I had a letter last week from an old friend back home in England. She lives in a farmhouse tucked into a hollow with higher land behind it. In her letter she enclosed a greeting card printed from an artist’s impression of her home.

Her house, to me, had always been warm and welcoming inside but perhaps not very impressive outside – a plain working farmhouse, and nothing wrong with that.

But the artist had seen it differently. She had seen the coziness of a house tucked into a hollow of land. If my friend ever wanted to sell her house this picture would be a major asset.

Now, true, perhaps the trees looked a little bushier than they actually are, and  one tree looked taller. Maybe the curve of the lane is a little wider than reality, and the soft summer colors will not be seen year-round.

But it is recognizably her farmhouse. She was amazed when she saw it. Imagine her, she wrote, living in a house an artist wanted to paint!

The artist was just that – an artist in paint, able to see with a creative eye what the rest of us had missed.

Your writing is like that. (You knew where this was going, didn’t you?) You see an incident or a person and your artist-with-words eye sees it deeper, richer and more vivid than anyone else.

Your artist’s eye gives it a context and meaning that reveals the incident or the person in a new light. I had never noticed that the farmhouse nestled under the slope like that. I just saw a farmhouse with fields and some barns, plain and unremarkable.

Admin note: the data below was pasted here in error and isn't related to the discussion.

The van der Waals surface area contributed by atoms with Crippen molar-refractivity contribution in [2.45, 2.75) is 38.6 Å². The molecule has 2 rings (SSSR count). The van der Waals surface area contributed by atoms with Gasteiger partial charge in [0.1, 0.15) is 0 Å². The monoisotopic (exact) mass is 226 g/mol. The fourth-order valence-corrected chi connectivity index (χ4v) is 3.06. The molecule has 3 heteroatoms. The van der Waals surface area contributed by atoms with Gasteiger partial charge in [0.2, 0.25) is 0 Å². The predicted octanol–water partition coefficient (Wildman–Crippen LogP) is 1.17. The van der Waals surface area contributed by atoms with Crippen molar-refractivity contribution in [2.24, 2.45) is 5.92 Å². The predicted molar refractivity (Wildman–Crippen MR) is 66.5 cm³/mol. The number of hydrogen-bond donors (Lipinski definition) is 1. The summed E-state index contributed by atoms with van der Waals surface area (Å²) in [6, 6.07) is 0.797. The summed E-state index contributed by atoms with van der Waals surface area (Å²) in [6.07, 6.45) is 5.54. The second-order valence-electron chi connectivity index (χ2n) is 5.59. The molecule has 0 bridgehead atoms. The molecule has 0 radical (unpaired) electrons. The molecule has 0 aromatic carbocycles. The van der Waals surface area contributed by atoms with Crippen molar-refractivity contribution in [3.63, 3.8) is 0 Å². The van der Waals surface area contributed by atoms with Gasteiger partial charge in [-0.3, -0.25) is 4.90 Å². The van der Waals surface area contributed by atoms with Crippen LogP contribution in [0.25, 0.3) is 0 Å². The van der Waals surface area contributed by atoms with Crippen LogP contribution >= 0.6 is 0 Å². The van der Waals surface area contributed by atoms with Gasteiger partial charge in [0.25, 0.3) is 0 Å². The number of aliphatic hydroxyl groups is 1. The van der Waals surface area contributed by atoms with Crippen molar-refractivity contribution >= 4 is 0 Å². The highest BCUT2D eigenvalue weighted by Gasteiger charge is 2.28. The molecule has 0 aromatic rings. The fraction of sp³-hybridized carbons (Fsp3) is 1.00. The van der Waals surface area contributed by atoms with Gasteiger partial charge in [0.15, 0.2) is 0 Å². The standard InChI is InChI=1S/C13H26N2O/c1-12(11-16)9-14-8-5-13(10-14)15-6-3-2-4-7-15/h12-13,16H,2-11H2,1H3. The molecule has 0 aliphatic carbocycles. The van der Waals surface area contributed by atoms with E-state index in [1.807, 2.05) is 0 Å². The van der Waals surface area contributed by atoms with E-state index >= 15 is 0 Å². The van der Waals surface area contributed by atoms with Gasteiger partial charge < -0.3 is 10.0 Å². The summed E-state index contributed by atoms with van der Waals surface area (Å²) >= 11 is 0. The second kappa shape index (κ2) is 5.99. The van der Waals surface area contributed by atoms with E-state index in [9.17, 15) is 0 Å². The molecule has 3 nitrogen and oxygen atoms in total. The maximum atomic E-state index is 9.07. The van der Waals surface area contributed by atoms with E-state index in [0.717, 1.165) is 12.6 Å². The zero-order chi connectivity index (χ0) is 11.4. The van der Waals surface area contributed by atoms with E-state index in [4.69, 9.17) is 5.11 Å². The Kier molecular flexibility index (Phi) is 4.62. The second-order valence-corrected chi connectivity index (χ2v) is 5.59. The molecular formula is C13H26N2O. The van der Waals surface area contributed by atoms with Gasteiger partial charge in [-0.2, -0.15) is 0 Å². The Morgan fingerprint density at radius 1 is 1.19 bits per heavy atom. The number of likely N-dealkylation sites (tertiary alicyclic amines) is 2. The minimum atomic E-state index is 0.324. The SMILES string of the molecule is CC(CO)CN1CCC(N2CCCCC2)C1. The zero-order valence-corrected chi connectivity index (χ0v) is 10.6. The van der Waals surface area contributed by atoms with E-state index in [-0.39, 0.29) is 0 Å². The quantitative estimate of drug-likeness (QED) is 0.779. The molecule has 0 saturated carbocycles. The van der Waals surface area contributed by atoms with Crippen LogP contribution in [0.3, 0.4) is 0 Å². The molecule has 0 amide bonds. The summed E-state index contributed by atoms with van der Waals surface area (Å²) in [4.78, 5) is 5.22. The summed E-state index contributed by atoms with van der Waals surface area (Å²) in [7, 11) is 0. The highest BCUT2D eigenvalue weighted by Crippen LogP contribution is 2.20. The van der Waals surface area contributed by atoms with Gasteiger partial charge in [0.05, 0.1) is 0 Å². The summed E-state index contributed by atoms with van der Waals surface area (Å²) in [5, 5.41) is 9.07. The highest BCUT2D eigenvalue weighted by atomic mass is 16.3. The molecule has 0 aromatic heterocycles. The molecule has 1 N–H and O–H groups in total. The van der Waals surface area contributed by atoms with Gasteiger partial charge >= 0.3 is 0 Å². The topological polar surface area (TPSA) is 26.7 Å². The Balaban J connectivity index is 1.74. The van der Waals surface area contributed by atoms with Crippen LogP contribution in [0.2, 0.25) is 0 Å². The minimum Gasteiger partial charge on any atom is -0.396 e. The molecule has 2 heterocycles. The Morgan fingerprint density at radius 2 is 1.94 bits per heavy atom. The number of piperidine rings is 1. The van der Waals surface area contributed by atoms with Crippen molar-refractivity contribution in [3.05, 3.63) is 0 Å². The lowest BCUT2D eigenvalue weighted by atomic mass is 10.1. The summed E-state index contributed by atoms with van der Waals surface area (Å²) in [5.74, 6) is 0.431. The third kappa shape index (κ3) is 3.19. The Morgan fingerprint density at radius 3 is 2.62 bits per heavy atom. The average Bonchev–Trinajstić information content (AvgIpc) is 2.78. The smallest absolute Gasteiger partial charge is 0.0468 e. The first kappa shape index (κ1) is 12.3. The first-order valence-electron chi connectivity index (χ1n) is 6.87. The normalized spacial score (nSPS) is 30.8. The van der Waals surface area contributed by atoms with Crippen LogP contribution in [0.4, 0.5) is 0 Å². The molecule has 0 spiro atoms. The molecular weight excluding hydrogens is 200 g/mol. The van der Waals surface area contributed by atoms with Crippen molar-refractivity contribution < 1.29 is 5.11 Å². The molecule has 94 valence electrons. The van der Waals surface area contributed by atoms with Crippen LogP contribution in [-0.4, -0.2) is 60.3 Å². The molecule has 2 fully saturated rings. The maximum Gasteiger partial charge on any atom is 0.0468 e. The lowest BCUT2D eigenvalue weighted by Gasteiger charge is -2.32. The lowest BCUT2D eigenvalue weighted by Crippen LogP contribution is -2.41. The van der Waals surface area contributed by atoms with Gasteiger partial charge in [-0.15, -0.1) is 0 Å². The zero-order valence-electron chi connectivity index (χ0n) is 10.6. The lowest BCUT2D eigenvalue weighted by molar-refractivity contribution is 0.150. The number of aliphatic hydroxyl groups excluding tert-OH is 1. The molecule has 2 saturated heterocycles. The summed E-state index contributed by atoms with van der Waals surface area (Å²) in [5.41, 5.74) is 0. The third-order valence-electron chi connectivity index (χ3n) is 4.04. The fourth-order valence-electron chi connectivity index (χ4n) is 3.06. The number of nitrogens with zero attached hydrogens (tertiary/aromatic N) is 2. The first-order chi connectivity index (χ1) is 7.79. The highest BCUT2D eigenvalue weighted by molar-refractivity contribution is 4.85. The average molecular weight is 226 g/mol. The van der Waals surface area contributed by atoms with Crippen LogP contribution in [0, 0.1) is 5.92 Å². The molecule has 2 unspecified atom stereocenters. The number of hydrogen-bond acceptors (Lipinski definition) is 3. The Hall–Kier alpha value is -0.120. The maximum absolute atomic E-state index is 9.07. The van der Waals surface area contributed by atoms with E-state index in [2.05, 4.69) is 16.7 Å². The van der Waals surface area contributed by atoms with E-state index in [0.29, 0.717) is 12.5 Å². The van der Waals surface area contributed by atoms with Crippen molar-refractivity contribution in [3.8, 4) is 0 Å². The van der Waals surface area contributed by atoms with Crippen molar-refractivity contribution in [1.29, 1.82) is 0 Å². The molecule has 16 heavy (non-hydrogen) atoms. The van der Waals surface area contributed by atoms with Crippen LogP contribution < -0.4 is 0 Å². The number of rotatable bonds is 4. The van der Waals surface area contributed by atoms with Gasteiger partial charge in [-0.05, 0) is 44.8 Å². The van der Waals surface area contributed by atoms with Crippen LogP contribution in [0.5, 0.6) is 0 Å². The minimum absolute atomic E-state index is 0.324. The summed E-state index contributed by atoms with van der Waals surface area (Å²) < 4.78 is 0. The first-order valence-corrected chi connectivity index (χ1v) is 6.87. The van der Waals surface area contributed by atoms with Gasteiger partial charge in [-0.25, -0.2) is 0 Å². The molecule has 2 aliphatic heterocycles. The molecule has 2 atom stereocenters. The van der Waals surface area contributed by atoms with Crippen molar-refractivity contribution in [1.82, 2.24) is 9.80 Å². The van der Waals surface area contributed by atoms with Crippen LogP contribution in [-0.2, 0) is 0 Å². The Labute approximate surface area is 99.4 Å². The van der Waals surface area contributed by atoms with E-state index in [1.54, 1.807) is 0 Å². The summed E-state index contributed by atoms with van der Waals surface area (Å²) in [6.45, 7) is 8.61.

But the artist showed me that whoever built that house a couple of hundred years ago knew what they were doing. They built to give the house the benefit of maximum shelter from the winter winds and rain of Yorkshire.

They may not have realized what a bonny picture it would make once that front field became a garden, but they took care to give the house – and everyone who would live there – all the warmth and security the site allowed.

I never noticed that careful positioning of the farmhouse before. It took an artist of last year to show me the mind of the builder back in history.

Can we do that with our writing? Can we even aim for that kind of revelation? I think one of the finest compliments a writer can get is, “Oh! I never thought of it that way before.”

You changed, ever so slightly, someone’s thinking. You might even have changed their perspective. That’s not easy to do, but that’s the value of being an artist with words.

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